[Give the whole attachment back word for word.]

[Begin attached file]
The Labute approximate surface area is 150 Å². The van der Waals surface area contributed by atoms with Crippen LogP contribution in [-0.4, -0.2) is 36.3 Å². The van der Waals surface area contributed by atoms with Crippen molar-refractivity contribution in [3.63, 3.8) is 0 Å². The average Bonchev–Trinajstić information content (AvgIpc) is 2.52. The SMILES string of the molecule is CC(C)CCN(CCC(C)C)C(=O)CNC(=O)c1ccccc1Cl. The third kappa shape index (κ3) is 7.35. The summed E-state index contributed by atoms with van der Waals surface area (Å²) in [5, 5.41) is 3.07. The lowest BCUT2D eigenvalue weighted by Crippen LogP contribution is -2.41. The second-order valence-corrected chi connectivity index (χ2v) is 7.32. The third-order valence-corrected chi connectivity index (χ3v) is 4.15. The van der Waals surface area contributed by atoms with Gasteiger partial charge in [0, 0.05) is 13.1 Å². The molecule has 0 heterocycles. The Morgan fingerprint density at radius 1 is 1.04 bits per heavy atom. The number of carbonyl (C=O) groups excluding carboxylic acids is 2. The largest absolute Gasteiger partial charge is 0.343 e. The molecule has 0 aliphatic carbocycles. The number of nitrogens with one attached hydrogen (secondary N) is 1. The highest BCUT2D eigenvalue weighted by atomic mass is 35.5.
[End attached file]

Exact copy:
The Labute approximate surface area is 150 Å². The van der Waals surface area contributed by atoms with Crippen LogP contribution in [-0.4, -0.2) is 36.3 Å². The van der Waals surface area contributed by atoms with Crippen molar-refractivity contribution in [3.63, 3.8) is 0 Å². The average Bonchev–Trinajstić information content (AvgIpc) is 2.52. The SMILES string of the molecule is CC(C)CCN(CCC(C)C)C(=O)CNC(=O)c1ccccc1Cl. The third kappa shape index (κ3) is 7.35. The summed E-state index contributed by atoms with van der Waals surface area (Å²) in [5, 5.41) is 3.07. The lowest BCUT2D eigenvalue weighted by Crippen LogP contribution is -2.41. The second-order valence-corrected chi connectivity index (χ2v) is 7.32. The third-order valence-corrected chi connectivity index (χ3v) is 4.15. The van der Waals surface area contributed by atoms with Gasteiger partial charge in [0, 0.05) is 13.1 Å². The molecule has 0 heterocycles. The Morgan fingerprint density at radius 1 is 1.04 bits per heavy atom. The number of carbonyl (C=O) groups excluding carboxylic acids is 2. The largest absolute Gasteiger partial charge is 0.343 e. The molecule has 0 aliphatic carbocycles. The number of nitrogens with one attached hydrogen (secondary N) is 1. The highest BCUT2D eigenvalue weighted by atomic mass is 35.5.